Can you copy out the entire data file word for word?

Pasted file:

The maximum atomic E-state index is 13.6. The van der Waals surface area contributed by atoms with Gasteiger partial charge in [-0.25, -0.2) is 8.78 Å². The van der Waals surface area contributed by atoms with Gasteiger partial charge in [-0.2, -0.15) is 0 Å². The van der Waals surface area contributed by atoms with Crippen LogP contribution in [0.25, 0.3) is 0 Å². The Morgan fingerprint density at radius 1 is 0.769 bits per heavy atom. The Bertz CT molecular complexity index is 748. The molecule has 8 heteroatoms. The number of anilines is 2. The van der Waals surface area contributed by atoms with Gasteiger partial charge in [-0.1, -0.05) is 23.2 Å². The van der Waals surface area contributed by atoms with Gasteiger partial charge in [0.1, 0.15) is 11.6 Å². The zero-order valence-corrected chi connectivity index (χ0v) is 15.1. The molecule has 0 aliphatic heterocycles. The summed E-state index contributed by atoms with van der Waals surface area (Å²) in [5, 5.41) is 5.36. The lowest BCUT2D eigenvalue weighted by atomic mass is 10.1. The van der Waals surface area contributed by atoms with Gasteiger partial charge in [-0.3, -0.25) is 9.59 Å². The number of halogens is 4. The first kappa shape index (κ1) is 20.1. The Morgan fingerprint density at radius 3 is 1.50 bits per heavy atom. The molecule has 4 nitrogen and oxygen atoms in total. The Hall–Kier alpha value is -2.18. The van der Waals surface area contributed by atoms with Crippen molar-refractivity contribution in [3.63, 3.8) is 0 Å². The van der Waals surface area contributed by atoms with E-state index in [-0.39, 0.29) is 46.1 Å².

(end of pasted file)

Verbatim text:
The maximum atomic E-state index is 13.6. The van der Waals surface area contributed by atoms with Gasteiger partial charge in [-0.25, -0.2) is 8.78 Å². The van der Waals surface area contributed by atoms with Gasteiger partial charge in [-0.2, -0.15) is 0 Å². The van der Waals surface area contributed by atoms with Crippen LogP contribution in [0.25, 0.3) is 0 Å². The Morgan fingerprint density at radius 1 is 0.769 bits per heavy atom. The Bertz CT molecular complexity index is 748. The molecule has 8 heteroatoms. The number of anilines is 2. The van der Waals surface area contributed by atoms with Gasteiger partial charge in [-0.1, -0.05) is 23.2 Å². The van der Waals surface area contributed by atoms with Gasteiger partial charge in [0.1, 0.15) is 11.6 Å². The zero-order valence-corrected chi connectivity index (χ0v) is 15.1. The molecule has 0 aliphatic heterocycles. The summed E-state index contributed by atoms with van der Waals surface area (Å²) in [5, 5.41) is 5.36. The lowest BCUT2D eigenvalue weighted by atomic mass is 10.1. The van der Waals surface area contributed by atoms with Gasteiger partial charge in [-0.3, -0.25) is 9.59 Å². The number of halogens is 4. The first kappa shape index (κ1) is 20.1. The Morgan fingerprint density at radius 3 is 1.50 bits per heavy atom. The molecule has 4 nitrogen and oxygen atoms in total. The Hall–Kier alpha value is -2.18. The van der Waals surface area contributed by atoms with Crippen molar-refractivity contribution in [3.63, 3.8) is 0 Å². The van der Waals surface area contributed by atoms with E-state index in [-0.39, 0.29) is 46.1 Å².